One of the least talked about technologies that can impact social media is the Wii. Or more importantly the Wii’s input system — the Wiimote — a game controller that uses motion control to communicate wirelessly with the game machine. Gesture recognition technologies like this hold great potential for social media networks and virtual worlds.
Consider Second Life’s incredible clunky motion, hard to input control’s, stiff movement and otherwise bizarre interaction with other Second Lifers. Now add in real motion, motion that allows you to move in the virtual world just as you are now. That would take social media to an unprecedented level. Wii + Second Life equals real simulation.
Companies like Linden Labs (creator of Second Life) and Blizzard Entertainment (World of Warcraft) are already working on mobile input systems to meld real worlds and their virtual realities. These gadgets are meant to enable us to, “live more fully through our avatars.”
It may seem like a dream, but is it really? This has already been done in the imagination of Andy Serkis in Peter Jackson’s sci fi masterpieces The Two Towers and the Return of the King. To film the avatar Gollum, Serkis put on a body suit with motion sensors so a computer could register his physical actions, muscle by muscle.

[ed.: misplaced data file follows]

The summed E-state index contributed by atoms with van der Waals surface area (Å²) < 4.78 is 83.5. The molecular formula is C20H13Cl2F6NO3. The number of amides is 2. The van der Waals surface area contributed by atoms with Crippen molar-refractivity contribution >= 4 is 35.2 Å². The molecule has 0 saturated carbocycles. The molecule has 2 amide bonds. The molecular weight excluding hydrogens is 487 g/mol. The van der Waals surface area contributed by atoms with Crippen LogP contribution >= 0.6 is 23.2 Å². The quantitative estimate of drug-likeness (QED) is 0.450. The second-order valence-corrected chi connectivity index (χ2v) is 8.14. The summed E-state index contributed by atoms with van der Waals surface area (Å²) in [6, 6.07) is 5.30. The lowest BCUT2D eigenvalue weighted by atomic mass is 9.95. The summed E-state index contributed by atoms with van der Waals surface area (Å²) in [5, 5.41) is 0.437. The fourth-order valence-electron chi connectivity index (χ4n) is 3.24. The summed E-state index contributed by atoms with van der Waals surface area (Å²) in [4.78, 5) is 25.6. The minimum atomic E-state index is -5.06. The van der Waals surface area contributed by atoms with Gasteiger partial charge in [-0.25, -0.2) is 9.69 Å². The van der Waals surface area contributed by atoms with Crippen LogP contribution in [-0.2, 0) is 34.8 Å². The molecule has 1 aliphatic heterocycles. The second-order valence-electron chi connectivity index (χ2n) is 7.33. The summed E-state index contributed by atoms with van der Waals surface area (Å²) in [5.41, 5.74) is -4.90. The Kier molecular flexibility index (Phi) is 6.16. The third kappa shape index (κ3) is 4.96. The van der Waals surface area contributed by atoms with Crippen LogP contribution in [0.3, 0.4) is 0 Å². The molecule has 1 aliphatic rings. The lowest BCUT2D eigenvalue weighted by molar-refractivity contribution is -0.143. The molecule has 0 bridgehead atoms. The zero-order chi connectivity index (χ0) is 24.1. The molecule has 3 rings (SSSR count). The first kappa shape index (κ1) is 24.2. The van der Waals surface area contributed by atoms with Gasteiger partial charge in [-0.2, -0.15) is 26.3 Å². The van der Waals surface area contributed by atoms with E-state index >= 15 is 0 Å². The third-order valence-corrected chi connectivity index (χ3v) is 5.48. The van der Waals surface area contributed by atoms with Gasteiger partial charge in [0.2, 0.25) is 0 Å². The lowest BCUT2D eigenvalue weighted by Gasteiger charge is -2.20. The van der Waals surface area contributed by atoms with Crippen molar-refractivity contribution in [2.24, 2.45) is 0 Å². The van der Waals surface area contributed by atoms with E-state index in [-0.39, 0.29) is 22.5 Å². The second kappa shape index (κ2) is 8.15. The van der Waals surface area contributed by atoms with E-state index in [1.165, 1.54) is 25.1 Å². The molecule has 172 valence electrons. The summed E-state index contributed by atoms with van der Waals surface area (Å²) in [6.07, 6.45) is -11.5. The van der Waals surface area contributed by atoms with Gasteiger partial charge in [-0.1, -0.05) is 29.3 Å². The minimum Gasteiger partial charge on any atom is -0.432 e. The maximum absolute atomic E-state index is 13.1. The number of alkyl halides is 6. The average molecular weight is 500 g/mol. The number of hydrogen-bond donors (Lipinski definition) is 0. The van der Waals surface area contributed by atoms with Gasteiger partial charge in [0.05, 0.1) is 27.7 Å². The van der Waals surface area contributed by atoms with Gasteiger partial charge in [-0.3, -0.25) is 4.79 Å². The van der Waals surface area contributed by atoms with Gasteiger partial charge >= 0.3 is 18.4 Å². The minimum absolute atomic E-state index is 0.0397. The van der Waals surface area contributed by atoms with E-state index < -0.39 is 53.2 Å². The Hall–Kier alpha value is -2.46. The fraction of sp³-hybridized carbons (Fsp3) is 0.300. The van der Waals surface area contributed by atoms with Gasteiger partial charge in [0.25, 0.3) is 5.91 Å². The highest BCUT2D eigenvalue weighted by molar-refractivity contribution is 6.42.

Now Jackson had incredible computing power and the current decade’s finest special effects wizardry at his disposal when he shot the Lord of the Rings. Yet is it so far away? Dynamic bandwidth increases have been promised and Moore’s law continues to drive incredible growth in computer processing speed. Add in open APIs so developers can create dynamic applications, throw in some motion technology a la the Wiimote or similar technologies, and drop the results into an already budding virtual world.
Hmm. Sounds pretty wild and fun to me.
Obviously this is a lot more complex than these simple paint strokes. But it isn’t so hard to believe. Motion in social media equals much more meaningful experiences for everyone. Social media will take on new levels of interaction and reality. Imagine test driving that car, simulating actual classroom environments, or just having a better game experience. It’s exciting.